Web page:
The Robinsonian Wild Garden
Ignacio Silva, Head Gardener at Emmetts Garden
Recently, the idea of the ‘wild garden’ has become increasingly popular. Some people associate this idea with informal garden designs and planting schemes which resemble natural scenes: a wildflower meadow, a woodland garden, or a pond surrounded with native vegetation. To others, it suggests gardens which support wildlife, including bees, butterflies and birds, and are managed according to certain ecological principles, such as using the no-dig method and avoiding the use of pesticides. The great popularity of Isabella Tree’s book Wilding (2018), describing a rewilding project in West Sussex, also indicates the widespread concern with the decreasing biodiversity in our gardens. However, rewilding, which involves a conservation approach and aims to restore a space to a more natural state which encourages wildlife diversity, has little to do with the original concept of the wild garden.#
The Rose Garden at Emmetts Garden
The term ‘wild garden’ was coined by William Robinson (1838–1935), an influential gardener and journalist from Ireland. In his book The Wild Garden, published in 1870, he advocated the idea of naturalistic gardening. According to him, the design of these plantings should be dictated by the plants’ habit and their cultural preferences. However, for Robinson, this did not mean letting the garden run wild. Rather, plants should be allowed to develop their natural forms and achieve a natural look, while the role of the gardener was to manage them in order to obtain and maintain this aesthetics. Robinson’s wild garden was carefully designed to imitate nature, and the gardener’s intervention was both pivotal and hidden.
The Rock Garden at Emmetts Garden
Robinson is credited with the introduction of the mixed herbaceous border and large drifts of native hardy perennial plants. However, his concept of the wild garden did not imply the exclusion of exotic plants. Indeed, he encouraged ‘the use of any plant that could be naturalised, including half-hardy perennials and natives from other parts of the world’, in order to create “naturalised” plantings. His ideas about wild gardening also led to a resurgence of the English Cottage Garden. His book Alpine Flowers for Gardens (1870) showed, for the first time, how to use alpine plants in a designed rock garden.
The Rock Garden at Emmetts Garden
The impact of Robinson’s ideas can be seen at Emmetts Garden, a National Trust property on Ide Hill near Sevenoaks, in Kent. Emmetts’ origins date back to the nineteenth century, but its current layout and design is largely due to Frederick Lubbock, who owned it from 1890 until his death in 1927. Lubbock expanded and transformed the Victorian garden, adding the Rose Garden (fig.1), the Rock Garden (figs.2 and 3), the North Garden (figs. 4 and 5), and the South Garden. The design and layout of these additions, particularly the informal planting style, was greatly influenced by Robinson. Although there is no proof that Robinson ever visited Emmetts, he must have been familiar with the garden through correspondence. References to Emmetts, with an image are included in the third edition of Robinson’s Alpine Flowers for the Garden (1903). Robinson’s influence can be traced in the design of the naturalistic Rock Garden, aiming to provide ideal conditions for the growth and display of alpine plants. The South Garden and the North Garden are examples of essentially Robinsonian wild gardens. The South Garden comprises a specimen collection of exotic trees and shrubs underplanted with naturalized bulbs in grass. The North Garden contains specimen shrubs interplanted with bulbs and herbaceous perennials, closely corresponding to Robinson’s guidelines for creating a garden of flowering shrubs. Further, the bog garden, which is associated with the lower pond in the North Garden, appears to have been inspired by Robinson. Finally, the formal Rose Garden terrace echoes, perhaps, Robinson’s paved Rose Garden at Gravetye.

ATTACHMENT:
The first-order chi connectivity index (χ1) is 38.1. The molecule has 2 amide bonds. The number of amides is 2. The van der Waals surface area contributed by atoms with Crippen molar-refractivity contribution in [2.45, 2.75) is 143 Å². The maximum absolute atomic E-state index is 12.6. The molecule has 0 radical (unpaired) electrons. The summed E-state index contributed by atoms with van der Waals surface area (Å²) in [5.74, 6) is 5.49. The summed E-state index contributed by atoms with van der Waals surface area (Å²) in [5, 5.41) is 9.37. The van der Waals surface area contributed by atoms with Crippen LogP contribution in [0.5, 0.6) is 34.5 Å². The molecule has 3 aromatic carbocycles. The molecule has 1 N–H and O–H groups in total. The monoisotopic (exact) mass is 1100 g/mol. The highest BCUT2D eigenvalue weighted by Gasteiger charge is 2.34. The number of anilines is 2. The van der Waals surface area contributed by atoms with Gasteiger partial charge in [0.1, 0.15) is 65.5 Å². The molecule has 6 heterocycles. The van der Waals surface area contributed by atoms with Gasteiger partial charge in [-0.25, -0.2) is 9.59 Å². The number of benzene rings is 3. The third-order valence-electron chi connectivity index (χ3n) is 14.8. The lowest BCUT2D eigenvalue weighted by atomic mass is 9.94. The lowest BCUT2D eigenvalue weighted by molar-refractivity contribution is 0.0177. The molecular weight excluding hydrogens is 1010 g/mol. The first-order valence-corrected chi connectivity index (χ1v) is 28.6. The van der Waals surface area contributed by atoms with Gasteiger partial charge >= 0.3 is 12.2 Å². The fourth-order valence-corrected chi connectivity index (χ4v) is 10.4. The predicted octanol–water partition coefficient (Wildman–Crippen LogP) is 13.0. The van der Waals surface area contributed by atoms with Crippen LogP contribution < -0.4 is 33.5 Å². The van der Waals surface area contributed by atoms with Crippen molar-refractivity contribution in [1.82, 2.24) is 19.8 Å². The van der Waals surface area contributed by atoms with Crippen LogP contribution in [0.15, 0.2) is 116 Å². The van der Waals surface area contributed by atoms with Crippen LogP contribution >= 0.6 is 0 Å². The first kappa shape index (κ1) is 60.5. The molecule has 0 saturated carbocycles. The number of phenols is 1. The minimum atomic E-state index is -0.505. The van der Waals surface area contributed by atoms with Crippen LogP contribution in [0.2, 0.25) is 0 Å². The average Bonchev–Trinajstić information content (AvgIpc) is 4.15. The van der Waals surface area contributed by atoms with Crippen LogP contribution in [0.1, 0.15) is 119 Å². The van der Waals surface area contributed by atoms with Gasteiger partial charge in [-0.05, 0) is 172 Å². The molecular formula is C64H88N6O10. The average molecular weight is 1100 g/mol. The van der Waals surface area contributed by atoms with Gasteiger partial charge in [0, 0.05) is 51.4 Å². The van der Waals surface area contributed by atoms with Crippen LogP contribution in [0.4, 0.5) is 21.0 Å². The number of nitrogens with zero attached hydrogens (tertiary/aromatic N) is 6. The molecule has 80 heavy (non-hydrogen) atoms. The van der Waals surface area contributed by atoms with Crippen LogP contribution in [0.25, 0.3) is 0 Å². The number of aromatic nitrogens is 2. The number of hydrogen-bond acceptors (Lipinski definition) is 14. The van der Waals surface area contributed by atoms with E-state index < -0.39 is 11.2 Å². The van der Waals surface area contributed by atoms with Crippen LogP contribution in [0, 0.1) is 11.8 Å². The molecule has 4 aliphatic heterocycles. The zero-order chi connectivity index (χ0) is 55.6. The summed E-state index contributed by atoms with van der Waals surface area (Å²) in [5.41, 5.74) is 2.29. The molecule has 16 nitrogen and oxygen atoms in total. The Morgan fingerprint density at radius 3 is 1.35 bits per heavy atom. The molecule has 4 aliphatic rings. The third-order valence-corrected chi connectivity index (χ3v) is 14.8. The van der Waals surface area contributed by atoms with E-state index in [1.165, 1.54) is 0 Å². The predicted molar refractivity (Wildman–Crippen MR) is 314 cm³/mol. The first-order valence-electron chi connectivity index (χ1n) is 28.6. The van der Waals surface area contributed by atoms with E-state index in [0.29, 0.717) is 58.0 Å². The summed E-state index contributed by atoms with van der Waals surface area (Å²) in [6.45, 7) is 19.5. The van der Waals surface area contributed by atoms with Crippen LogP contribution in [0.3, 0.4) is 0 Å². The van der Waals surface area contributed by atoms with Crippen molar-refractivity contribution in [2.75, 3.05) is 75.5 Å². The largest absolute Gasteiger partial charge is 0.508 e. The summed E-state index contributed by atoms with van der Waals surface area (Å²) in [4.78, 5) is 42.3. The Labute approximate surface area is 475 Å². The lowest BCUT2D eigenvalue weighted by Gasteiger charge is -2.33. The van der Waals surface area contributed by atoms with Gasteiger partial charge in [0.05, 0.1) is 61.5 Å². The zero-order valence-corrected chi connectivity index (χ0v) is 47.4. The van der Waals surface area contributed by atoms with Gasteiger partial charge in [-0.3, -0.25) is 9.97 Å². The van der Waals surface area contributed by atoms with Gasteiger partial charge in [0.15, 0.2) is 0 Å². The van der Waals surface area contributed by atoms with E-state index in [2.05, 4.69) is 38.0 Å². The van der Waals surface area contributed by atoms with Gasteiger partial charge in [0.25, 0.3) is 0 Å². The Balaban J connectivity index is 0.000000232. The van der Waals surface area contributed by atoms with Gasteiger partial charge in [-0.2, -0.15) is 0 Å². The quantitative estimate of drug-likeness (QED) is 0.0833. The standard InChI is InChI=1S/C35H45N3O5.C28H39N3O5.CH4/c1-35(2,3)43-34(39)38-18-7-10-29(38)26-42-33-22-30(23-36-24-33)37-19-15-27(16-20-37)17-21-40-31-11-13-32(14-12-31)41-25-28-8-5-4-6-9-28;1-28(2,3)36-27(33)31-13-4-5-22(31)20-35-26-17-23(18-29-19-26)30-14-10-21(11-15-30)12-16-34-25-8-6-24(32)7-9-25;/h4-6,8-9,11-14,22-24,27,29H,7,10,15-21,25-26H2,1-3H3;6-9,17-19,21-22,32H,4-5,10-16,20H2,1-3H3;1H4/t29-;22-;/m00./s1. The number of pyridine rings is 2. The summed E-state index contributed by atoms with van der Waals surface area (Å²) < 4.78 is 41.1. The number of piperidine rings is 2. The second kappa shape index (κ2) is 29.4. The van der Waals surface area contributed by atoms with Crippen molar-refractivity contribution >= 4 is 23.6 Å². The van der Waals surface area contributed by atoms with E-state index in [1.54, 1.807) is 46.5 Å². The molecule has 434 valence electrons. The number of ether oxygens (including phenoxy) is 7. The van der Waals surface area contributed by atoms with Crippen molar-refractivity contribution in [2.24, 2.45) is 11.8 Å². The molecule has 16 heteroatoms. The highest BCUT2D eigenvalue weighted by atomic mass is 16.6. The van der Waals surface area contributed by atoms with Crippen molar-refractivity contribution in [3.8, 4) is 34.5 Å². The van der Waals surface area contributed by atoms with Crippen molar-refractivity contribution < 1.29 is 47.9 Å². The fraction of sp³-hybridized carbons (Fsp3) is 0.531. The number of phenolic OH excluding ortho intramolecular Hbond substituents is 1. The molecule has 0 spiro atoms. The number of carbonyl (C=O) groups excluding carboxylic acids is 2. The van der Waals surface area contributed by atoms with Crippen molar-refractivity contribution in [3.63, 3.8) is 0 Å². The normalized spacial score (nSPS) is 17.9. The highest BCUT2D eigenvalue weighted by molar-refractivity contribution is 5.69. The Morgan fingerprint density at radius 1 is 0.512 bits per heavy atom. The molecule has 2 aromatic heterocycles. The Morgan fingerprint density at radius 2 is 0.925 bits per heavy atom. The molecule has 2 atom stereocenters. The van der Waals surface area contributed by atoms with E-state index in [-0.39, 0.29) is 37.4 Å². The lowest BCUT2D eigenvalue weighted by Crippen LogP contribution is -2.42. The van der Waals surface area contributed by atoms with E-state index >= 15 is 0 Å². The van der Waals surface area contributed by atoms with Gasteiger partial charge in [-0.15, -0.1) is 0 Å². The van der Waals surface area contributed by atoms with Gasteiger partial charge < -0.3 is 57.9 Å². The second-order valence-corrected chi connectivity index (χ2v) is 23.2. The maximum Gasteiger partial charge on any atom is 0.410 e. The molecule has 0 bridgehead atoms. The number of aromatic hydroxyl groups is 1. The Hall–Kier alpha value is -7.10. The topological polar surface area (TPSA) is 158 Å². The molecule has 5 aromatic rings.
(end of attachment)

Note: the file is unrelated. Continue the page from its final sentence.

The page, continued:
‘Pine Border’ in the North Garden
Gardening has evolved since Robinson’s times. It has moved on from his concern with aesthetics and the plants’ cultural preferences to include aspects such as the interactions between the plants and the planting designs with the wider landscape, the use of plants which are adapted to the specific local conditions (i.e., Beth Chatto’s ‘right plant, right place’), and the creation of wildlife havens. These features take the wild garden to a new level. However, it could be argued that, rather than moving away from the Robinsonian concept, these developments bring gardens closer to it, as Robinson regarded nature as the source of all true garden design.
The North Garden at Emmetts Garden